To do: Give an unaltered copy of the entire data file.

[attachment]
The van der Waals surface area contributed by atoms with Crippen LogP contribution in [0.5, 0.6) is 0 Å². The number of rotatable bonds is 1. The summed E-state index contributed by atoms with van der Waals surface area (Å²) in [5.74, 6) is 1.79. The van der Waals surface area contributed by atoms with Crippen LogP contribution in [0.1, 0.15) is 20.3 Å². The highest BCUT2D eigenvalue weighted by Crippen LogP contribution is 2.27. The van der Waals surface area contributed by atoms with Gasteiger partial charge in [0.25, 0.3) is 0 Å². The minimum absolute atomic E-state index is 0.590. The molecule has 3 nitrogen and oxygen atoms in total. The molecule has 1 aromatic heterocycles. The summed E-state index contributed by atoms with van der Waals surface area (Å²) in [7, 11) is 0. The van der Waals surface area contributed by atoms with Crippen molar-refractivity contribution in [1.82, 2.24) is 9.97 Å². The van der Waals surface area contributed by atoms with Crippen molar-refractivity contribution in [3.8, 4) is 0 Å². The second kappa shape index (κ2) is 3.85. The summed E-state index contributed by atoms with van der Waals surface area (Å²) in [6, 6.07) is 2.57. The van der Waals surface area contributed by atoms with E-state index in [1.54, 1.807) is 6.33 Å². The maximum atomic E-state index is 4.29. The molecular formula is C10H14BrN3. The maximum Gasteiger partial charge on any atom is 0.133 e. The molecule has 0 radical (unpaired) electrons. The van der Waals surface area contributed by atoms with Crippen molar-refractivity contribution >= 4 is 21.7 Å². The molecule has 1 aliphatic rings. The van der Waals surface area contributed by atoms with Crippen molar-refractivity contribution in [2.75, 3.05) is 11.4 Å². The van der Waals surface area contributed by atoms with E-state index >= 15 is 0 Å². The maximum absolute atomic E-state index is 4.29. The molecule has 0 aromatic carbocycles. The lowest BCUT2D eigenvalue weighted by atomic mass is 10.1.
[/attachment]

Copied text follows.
The van der Waals surface area contributed by atoms with Crippen LogP contribution in [0.5, 0.6) is 0 Å². The number of rotatable bonds is 1. The summed E-state index contributed by atoms with van der Waals surface area (Å²) in [5.74, 6) is 1.79. The van der Waals surface area contributed by atoms with Crippen LogP contribution in [0.1, 0.15) is 20.3 Å². The highest BCUT2D eigenvalue weighted by Crippen LogP contribution is 2.27. The van der Waals surface area contributed by atoms with Gasteiger partial charge in [0.25, 0.3) is 0 Å². The minimum absolute atomic E-state index is 0.590. The molecule has 3 nitrogen and oxygen atoms in total. The molecule has 1 aromatic heterocycles. The summed E-state index contributed by atoms with van der Waals surface area (Å²) in [7, 11) is 0. The van der Waals surface area contributed by atoms with Crippen molar-refractivity contribution in [1.82, 2.24) is 9.97 Å². The van der Waals surface area contributed by atoms with Crippen molar-refractivity contribution in [3.8, 4) is 0 Å². The second kappa shape index (κ2) is 3.85. The summed E-state index contributed by atoms with van der Waals surface area (Å²) in [6, 6.07) is 2.57. The van der Waals surface area contributed by atoms with E-state index in [1.54, 1.807) is 6.33 Å². The maximum atomic E-state index is 4.29. The molecular formula is C10H14BrN3. The maximum Gasteiger partial charge on any atom is 0.133 e. The molecule has 0 radical (unpaired) electrons. The van der Waals surface area contributed by atoms with Crippen molar-refractivity contribution >= 4 is 21.7 Å². The molecule has 1 aliphatic rings. The van der Waals surface area contributed by atoms with Crippen molar-refractivity contribution in [2.75, 3.05) is 11.4 Å². The van der Waals surface area contributed by atoms with E-state index >= 15 is 0 Å². The maximum absolute atomic E-state index is 4.29. The molecule has 0 aromatic carbocycles. The lowest BCUT2D eigenvalue weighted by atomic mass is 10.1.